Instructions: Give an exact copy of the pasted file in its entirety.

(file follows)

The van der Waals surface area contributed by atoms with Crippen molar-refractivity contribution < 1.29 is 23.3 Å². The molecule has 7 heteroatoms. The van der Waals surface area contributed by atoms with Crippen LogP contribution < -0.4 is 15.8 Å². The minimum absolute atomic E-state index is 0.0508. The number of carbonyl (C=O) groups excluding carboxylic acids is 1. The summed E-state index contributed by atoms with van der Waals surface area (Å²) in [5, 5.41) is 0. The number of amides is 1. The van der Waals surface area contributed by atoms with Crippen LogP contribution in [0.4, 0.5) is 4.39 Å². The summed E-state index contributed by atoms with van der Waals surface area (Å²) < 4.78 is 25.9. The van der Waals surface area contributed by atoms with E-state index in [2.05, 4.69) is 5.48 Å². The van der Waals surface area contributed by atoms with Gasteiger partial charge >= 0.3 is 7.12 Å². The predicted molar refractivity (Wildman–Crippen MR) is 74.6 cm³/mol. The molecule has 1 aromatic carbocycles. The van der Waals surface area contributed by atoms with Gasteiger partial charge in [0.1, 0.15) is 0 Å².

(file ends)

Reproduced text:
The van der Waals surface area contributed by atoms with Crippen molar-refractivity contribution < 1.29 is 23.3 Å². The molecule has 7 heteroatoms. The van der Waals surface area contributed by atoms with Crippen LogP contribution < -0.4 is 15.8 Å². The minimum absolute atomic E-state index is 0.0508. The number of carbonyl (C=O) groups excluding carboxylic acids is 1. The summed E-state index contributed by atoms with van der Waals surface area (Å²) in [5, 5.41) is 0. The number of amides is 1. The van der Waals surface area contributed by atoms with Crippen LogP contribution in [0.4, 0.5) is 4.39 Å². The summed E-state index contributed by atoms with van der Waals surface area (Å²) < 4.78 is 25.9. The van der Waals surface area contributed by atoms with E-state index in [2.05, 4.69) is 5.48 Å². The van der Waals surface area contributed by atoms with Gasteiger partial charge >= 0.3 is 7.12 Å². The predicted molar refractivity (Wildman–Crippen MR) is 74.6 cm³/mol. The molecule has 1 aromatic carbocycles. The van der Waals surface area contributed by atoms with Gasteiger partial charge in [0.1, 0.15) is 0 Å².